Dogfish Head Noble Rot
The team from Delaware's Dogfish Head brewery loves to strut their latest "off-centered" ale at beer festivals and the NYC Beer Week Opening Bash was no exception. This time around, they brought Noble Rot, a saison-style ale dosed with both botrytis infected viognier grape must and pinot gris must. Drinking somewhere between a Belgian-style ale and a white wine, this is a brew that could win over your wine-drinking friends.
Peekskill Brewery Simple Sour
Ex-Ithaca head brewer Jeff O'Neil premiered his new brews from the Peekskill Brewery during NYC Beer Week to rave reviews. Our favorite was the Simple Sour. True to its name, this tart, sessionable wheat ale is similar to a German Berliner Weisse. Nuanced, but uncomplicated, the balance of malt and hops make this an excellent beer to drink with pork, or whenever you need a bit of acidity to cut through heavier dishes.
Brooklyn Brewery Cuvée de la Crochet Rouge Riesling
Brewmaster Garrett Oliver's passion for food-pairing beers is forcefully evident in this vinous variation of Brooklyn Brewery's Local One aged on botrytized riesling lees. Part of their "Ghost Bottles" series, the Cuvée conquers up the malty, citrus character of its base beer, while the extended aging adds a spirituous, tannic finish that made us hungry for rich winter dishes.
Billy Full-Stack IIPA from Singlecut Beersmiths
While less than a year old, Queens upstart brewery Singlecut Beersmiths has already made a mark on the NYC beer scene with their unique lagers and hop-forward ales. Our favorite is their 119 IBU hop-monster Billy Full-Stack IIPA. The biggest of their Billy IPA series, Full-Stack packs a serious one-two punch of bright citrus and dank pine notes layered over an assertive, but not aggressive bitterness. Take notice, West Coast, New York is coming for ya!
Barley BB10° (Dexi) Zymatore (Pinot Noir/Whiskey Barrel)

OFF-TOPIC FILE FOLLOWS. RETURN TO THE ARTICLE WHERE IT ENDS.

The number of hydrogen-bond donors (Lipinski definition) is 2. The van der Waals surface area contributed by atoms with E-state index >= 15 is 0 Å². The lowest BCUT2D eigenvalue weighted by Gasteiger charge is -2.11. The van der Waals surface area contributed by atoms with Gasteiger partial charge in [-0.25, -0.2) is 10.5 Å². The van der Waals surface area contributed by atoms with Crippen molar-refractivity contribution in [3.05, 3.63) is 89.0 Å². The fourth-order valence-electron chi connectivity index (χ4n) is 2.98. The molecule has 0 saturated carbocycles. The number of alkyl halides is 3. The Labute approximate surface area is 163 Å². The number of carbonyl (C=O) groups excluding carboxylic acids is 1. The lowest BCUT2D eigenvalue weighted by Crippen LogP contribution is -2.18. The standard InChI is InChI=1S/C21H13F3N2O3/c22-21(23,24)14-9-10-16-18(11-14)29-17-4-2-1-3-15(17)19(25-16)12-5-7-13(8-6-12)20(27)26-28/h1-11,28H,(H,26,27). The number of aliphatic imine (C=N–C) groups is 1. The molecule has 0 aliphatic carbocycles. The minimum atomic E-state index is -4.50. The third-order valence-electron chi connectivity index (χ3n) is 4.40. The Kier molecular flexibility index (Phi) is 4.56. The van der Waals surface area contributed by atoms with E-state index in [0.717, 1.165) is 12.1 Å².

Lovers of strong ales lined up early for over 2 dozen strong ales at the annual Split Thy Brooklyn Skull event at Mug's Ale House. Our favorite of the bunch was this rare keg from Zymatore, the barrel-aging side project of importers B. United. The Barley BB10º, dosed with a heavy batch of wild bacteria, spent three years in Pinot Noir barrels followed by another one in whisky barrels for a blend of sweet and sour flavors as complicated to discern as this beer's name is to pronounce.
Brewery Ommegang's Art of Darkness
This Belgian Strong Dark Ale is a testament to the brewing mastery upstate at Brewery Ommegang The roasted nuttiness, hints of licorice, and dark stone fruit flavors are derived entirely from a diverse grain bill and Ommegang's proprietary house yeast. With a spritzy, Champagne-like carbonation, the Art of Darkness was one of the most accommodating beers to pair with food during Brewer's Choice.
Captain Lawrence Pilot Batch #25
While Captain Lawrence is renowned for their award-winning sour beers, they also know a thing or two about easy-drinking brews. Pilot Bath #25 is a dark Vienna lager with big flavors and a clean finish. The nutty, bready notes were the perfect beside the many pig-focused bites at aPORKalypse Now.
A departure from this brewery's traditional English-style ales, Smuttynose Bloom is a brew for Belgian beer lovers and locavores alike. The inclusion of 14 locally foraged, edible flower varieties adds an aromatic, almost perfume-like character to the earthy, full-bodied saison. This beer, which reminded us of Southampton's Cuvée des Fleurs, is a wonderful match for the delicate flavors and light acidity of spring salads.
Allagash Midnight Brett
Constantly reinventing the landscape of American beer, these beersmiths of Portland, Maine continue to turn out some of the best Belgian-style American beers. Midnight Brett is no exception. A seemingly basic dark wheat ale is fermented entirely with Allagash's house culture Brettanomyces strain. The lack of any traditional brewing yeast provides an array of flavors: tart, dark berries, earthy undercurrents, and even a hint of cocoa powder. Yet through it all, the beer retains its core roasted, bready quality to ultimately drink more like a refined, complex ale than a brewmaster's experiment gone wild.
Carton Boat Beer
Hopheads can rejoice in this sessionable New Jersey IPA with West coast character. A German Kolsch yeast provides enough body to embrace the lemony, citrus flavors, while a 4.2% ABV lets you get your hop and still make it to work the next day.